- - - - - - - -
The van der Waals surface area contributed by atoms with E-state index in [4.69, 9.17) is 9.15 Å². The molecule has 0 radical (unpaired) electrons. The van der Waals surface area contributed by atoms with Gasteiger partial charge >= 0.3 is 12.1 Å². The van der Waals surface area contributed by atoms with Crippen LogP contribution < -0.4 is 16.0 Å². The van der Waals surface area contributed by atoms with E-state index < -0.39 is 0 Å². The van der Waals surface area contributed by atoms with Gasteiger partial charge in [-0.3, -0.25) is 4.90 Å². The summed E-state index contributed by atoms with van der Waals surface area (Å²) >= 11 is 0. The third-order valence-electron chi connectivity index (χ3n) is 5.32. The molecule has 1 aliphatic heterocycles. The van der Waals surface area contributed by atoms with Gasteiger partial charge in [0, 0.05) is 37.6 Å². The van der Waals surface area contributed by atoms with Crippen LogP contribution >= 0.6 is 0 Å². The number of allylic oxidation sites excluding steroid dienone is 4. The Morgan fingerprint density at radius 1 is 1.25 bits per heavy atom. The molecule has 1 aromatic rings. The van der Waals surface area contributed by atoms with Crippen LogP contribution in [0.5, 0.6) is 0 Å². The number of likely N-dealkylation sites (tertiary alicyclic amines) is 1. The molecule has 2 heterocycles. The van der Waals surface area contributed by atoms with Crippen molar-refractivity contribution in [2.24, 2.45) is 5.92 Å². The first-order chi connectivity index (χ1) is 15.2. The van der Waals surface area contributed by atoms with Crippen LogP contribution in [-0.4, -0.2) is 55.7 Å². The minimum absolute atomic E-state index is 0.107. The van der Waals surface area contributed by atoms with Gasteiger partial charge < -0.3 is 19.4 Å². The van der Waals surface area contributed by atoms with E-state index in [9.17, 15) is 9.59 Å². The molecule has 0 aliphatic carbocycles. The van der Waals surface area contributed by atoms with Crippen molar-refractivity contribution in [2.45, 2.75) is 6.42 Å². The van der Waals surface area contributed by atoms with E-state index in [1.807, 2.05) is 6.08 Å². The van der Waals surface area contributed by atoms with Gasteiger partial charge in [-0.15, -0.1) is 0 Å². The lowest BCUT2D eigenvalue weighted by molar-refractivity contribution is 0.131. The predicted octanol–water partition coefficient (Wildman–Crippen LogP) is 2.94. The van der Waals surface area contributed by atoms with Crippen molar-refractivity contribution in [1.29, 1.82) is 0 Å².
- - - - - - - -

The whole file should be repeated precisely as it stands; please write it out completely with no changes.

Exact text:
The van der Waals surface area contributed by atoms with E-state index in [4.69, 9.17) is 9.15 Å². The molecule has 0 radical (unpaired) electrons. The van der Waals surface area contributed by atoms with Gasteiger partial charge >= 0.3 is 12.1 Å². The van der Waals surface area contributed by atoms with Crippen LogP contribution < -0.4 is 16.0 Å². The van der Waals surface area contributed by atoms with E-state index < -0.39 is 0 Å². The van der Waals surface area contributed by atoms with Gasteiger partial charge in [-0.3, -0.25) is 4.90 Å². The summed E-state index contributed by atoms with van der Waals surface area (Å²) >= 11 is 0. The third-order valence-electron chi connectivity index (χ3n) is 5.32. The molecule has 1 aliphatic heterocycles. The van der Waals surface area contributed by atoms with Gasteiger partial charge in [0, 0.05) is 37.6 Å². The van der Waals surface area contributed by atoms with Crippen LogP contribution >= 0.6 is 0 Å². The number of allylic oxidation sites excluding steroid dienone is 4. The Morgan fingerprint density at radius 1 is 1.25 bits per heavy atom. The molecule has 1 aromatic rings. The van der Waals surface area contributed by atoms with Crippen LogP contribution in [0.5, 0.6) is 0 Å². The number of likely N-dealkylation sites (tertiary alicyclic amines) is 1. The molecule has 2 heterocycles. The van der Waals surface area contributed by atoms with Crippen molar-refractivity contribution in [2.24, 2.45) is 5.92 Å². The first-order chi connectivity index (χ1) is 15.2. The van der Waals surface area contributed by atoms with Crippen LogP contribution in [-0.4, -0.2) is 55.7 Å². The minimum absolute atomic E-state index is 0.107. The van der Waals surface area contributed by atoms with Gasteiger partial charge < -0.3 is 19.4 Å². The van der Waals surface area contributed by atoms with E-state index in [9.17, 15) is 9.59 Å². The molecule has 0 aliphatic carbocycles. The van der Waals surface area contributed by atoms with Crippen molar-refractivity contribution in [2.45, 2.75) is 6.42 Å². The van der Waals surface area contributed by atoms with E-state index in [1.807, 2.05) is 6.08 Å². The van der Waals surface area contributed by atoms with Gasteiger partial charge in [-0.15, -0.1) is 0 Å². The lowest BCUT2D eigenvalue weighted by molar-refractivity contribution is 0.131. The predicted octanol–water partition coefficient (Wildman–Crippen LogP) is 2.94. The van der Waals surface area contributed by atoms with Crippen molar-refractivity contribution in [1.29, 1.82) is 0 Å².